-Products

-

-

-

-

-

-

-

-

 

 
 
|
|
|
|
|
|
 

 

Note for new visitors to this site. Everything we stock is for 1/24th scale (or 1/25th scale where marked) plastic or resin construction kits ONLY.

Sorry, but we do not cater for ANY diecast scales or 1/32nd plastic, or the larger Monogram 1/16th or any of the RC scales.

Kit Form Services, 7 Horbling Lane, Stickney, Boston, Lincs,

PE22-8DG, England.

Tel / Fax 01205 480766 (UK)

011 44 1205 480766 or 0044 1205 480766 (Overseas)

kfs1@btinternet.com

Are you new to working with resin, photoetch parts or larger than normal waterslide decals? If so then read on

[cleaning] [reshaping] [gluing] [painting resin] [decals] [exhaust] [weathering] [dry brushing] [etch detailing]

All advice & tips offered below are done so in good faith & without prejudice. We accept no responsibility what so ever for events caused by not heeding advice & warnings offered, nor for events resulting from any advice offered.

Legal Notice
The copying or reproduction of ANY parts or products under the ownership of Kit Form Service (KFS) is strictly forbidden. This includes parts & products which are current stock items, parts & products currently discontinued, & parts & products offered through the JunkYard Section of the KFS website as 'surplus to requirement', 'second quality', or 'stock clearance' items. This applies to parts & products being pirated for both commercial gain & for personal use.
Such actions are considered an offence under international copyright law. Any such action establishes grounds for a civil action and may give rise to criminal prosecution. Likewise, no image or photograph may be copied, distributed or disseminated for commercial purposes (i.e E Bay) without written permission.

Report copying & piracy to us

Storage (Cab Transkits & Large Castings)

When you purchase any resin transkit, or any of the larger multi part kits, it will have been carefully packed to ensure both safe storage & safe transit. It is vitally important that if you open your kit & then decide to re-package it & store it for later use that you follow these guidelines;-

  • Never wrap a cab shell or large thin casting tightly in bubble wrap, only wrap it loosely.
  • Ensure that no other item or piece of packaging puts pressure, however light, on the cab roof. Resin is pressure sensitive & will change shape over time if pressure is applied.
  • Never store a resin kit in a loft or roof space. These areas can become incredibly hot in summertime. Remember resin is heat sensitive & will rapidly change shape if overheated. This problem is compounded if the item is tightly wrapped or has pressure applied from packaging or other boxes.
  • Never store resin in a cardboard box in damp conditions. The packaging chips may be the bio-degradable type & will rot if wet. The box may collapse under the weight of other boxes stored on top. You may have decals in the box with the kit.
  • And remember, once you have built your model DO NOT store it under any of the conditions mentioned above, DO NOT display it in direct sunlight (especially in a glass display case) DO NOT display the model above fireplaces or heating radiators.

Cleaning

It is certainly no secret that working with resin can be more difficult than using straightforward plastic kit parts. But with care & a little patience a far more unique & interesting model can be the end result. Always ensure that resin parts are thoroughly cleaned of any silicone release agent by gently scrubbing all areas with a rich solution of warm (not too hot) soapy water (an old tooth brush with neat washing up liquid is ideal for this purpose) & allowed to dry naturally. Ordinary white spirit is also useful for removing any release agent. Cellulose thinners should NOT be used. Lightly flatting parts back with a fine wet`n`dry paper will also help prevent any potential `fisheye` paint problems caused by silicone contamination. Flatting also provides a much better paint finish & a good key for primers.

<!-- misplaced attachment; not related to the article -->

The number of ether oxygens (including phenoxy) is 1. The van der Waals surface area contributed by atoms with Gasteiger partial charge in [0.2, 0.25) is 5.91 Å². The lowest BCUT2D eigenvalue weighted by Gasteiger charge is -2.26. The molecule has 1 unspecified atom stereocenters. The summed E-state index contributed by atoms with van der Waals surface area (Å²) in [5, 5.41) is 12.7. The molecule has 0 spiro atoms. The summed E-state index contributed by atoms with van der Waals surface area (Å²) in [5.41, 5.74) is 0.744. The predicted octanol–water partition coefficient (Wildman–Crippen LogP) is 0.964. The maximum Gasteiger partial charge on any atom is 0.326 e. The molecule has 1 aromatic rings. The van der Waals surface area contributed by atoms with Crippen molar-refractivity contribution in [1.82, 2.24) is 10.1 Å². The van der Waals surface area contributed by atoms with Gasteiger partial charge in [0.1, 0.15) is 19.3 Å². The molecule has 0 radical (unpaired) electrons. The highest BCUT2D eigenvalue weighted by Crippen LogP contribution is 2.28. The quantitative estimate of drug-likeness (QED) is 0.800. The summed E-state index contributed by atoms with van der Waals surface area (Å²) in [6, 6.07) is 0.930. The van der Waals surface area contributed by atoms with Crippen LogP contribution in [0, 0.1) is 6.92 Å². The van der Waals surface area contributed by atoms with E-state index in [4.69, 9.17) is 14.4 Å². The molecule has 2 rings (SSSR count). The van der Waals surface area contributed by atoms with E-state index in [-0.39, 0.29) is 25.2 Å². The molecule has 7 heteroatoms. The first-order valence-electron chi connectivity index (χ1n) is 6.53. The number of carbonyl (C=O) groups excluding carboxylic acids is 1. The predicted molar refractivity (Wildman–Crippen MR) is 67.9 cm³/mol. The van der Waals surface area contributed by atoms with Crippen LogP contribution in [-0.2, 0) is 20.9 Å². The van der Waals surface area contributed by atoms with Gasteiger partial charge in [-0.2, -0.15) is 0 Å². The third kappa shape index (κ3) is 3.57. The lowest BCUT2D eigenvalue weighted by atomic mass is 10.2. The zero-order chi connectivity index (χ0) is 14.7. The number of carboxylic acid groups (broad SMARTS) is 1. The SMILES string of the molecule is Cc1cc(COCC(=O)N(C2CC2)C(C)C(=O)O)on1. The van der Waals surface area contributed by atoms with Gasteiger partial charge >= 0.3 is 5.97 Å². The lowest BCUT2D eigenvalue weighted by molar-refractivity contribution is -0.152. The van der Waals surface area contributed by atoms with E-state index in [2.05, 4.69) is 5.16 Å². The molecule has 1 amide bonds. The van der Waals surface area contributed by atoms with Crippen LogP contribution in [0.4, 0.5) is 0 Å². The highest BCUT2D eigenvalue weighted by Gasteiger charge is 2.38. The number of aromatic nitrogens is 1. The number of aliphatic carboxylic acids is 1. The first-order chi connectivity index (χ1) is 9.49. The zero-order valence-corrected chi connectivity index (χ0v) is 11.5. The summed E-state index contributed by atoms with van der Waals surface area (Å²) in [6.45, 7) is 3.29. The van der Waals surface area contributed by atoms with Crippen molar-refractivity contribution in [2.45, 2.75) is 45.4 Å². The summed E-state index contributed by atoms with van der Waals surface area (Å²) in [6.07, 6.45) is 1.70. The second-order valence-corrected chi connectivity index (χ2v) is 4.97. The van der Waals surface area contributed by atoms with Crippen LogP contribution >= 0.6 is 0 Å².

Another very useful tip for cleaning & flatting resin (or plastic for that matter) is to lightly scrub the parts with Vim or Ajax bathroom scouring powder. It must be the powder form though rather than the cream version. Simply wet the model, sprinkle on the Ajax & scrub with an old tooth brush, rinse under the tap. The result is a clean matt finish surface ready to accept a primer.[top]

Reshaping

Resin is very heat sensitive, only use very hot water or a hair dryer when you need to reshape a distorted part. Slight distortion of resin parts when demoulding or during storage is quite common & can easily be corrected by immersing the distorted part in hot water for a few seconds, re-shaping as required by hand & then immersing in cold water to `fix` the new shape. The hotter the water & the thinner the part the quicker a part will soften, bear this in mind on thin items such as wings or cab panels. [top]

Gluing

Resin can be sanded, sawn, drilled, filled & filed as required but a face mask should always be worn during these operations, avoid breathing in resin dust. Superglue or 5 minute epoxy resin should be used when attaching resin to resin, metal or plastic. Ordinary liquid poly cements will not work with resin or white metal components. It is also a good idea to lightly sand all mating surfaces when attaching resin to other resin, metal or plastic parts. When working with photoetched metal parts use 5 minute epoxy rather than superglue if possible as `smoke marks` can often occur. [top]